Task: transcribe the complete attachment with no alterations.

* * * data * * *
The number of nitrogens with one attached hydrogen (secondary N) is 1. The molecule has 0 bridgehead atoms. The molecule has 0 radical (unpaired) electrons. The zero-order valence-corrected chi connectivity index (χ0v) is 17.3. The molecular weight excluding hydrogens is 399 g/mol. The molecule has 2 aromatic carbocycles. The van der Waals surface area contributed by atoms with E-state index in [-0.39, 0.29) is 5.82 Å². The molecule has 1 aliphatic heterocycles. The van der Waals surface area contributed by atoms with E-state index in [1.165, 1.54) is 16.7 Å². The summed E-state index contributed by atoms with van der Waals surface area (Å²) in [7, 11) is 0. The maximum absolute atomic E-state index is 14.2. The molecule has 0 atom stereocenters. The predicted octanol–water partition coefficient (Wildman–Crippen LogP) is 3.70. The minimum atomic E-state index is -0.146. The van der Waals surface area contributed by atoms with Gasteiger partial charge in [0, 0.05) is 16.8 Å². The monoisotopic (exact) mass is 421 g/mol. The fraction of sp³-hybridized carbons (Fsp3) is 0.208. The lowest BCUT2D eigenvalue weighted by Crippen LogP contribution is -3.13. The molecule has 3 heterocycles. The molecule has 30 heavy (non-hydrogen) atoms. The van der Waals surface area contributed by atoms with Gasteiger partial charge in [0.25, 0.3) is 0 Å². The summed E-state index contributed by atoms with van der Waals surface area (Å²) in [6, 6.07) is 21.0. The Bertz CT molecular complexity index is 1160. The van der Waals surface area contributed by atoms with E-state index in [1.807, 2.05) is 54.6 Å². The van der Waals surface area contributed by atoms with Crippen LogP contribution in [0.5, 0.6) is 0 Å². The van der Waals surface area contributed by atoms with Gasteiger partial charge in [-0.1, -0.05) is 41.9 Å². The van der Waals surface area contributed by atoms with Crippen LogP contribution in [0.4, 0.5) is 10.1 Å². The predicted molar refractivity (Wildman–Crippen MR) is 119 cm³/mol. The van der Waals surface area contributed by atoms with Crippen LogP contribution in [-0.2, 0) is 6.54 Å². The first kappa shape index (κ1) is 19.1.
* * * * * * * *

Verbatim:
The number of nitrogens with one attached hydrogen (secondary N) is 1. The molecule has 0 bridgehead atoms. The molecule has 0 radical (unpaired) electrons. The zero-order valence-corrected chi connectivity index (χ0v) is 17.3. The molecular weight excluding hydrogens is 399 g/mol. The molecule has 2 aromatic carbocycles. The van der Waals surface area contributed by atoms with E-state index in [-0.39, 0.29) is 5.82 Å². The molecule has 1 aliphatic heterocycles. The van der Waals surface area contributed by atoms with E-state index in [1.165, 1.54) is 16.7 Å². The summed E-state index contributed by atoms with van der Waals surface area (Å²) in [7, 11) is 0. The maximum absolute atomic E-state index is 14.2. The molecule has 0 atom stereocenters. The predicted octanol–water partition coefficient (Wildman–Crippen LogP) is 3.70. The minimum atomic E-state index is -0.146. The van der Waals surface area contributed by atoms with Gasteiger partial charge in [0, 0.05) is 16.8 Å². The monoisotopic (exact) mass is 421 g/mol. The fraction of sp³-hybridized carbons (Fsp3) is 0.208. The lowest BCUT2D eigenvalue weighted by Crippen LogP contribution is -3.13. The molecule has 3 heterocycles. The molecule has 30 heavy (non-hydrogen) atoms. The van der Waals surface area contributed by atoms with Gasteiger partial charge in [0.25, 0.3) is 0 Å². The summed E-state index contributed by atoms with van der Waals surface area (Å²) in [6, 6.07) is 21.0. The Bertz CT molecular complexity index is 1160. The van der Waals surface area contributed by atoms with E-state index in [1.807, 2.05) is 54.6 Å². The van der Waals surface area contributed by atoms with Crippen LogP contribution in [0.5, 0.6) is 0 Å². The van der Waals surface area contributed by atoms with Gasteiger partial charge in [-0.1, -0.05) is 41.9 Å². The van der Waals surface area contributed by atoms with Crippen LogP contribution in [0.4, 0.5) is 10.1 Å². The predicted molar refractivity (Wildman–Crippen MR) is 119 cm³/mol. The van der Waals surface area contributed by atoms with Crippen LogP contribution in [-0.2, 0) is 6.54 Å². The first kappa shape index (κ1) is 19.1.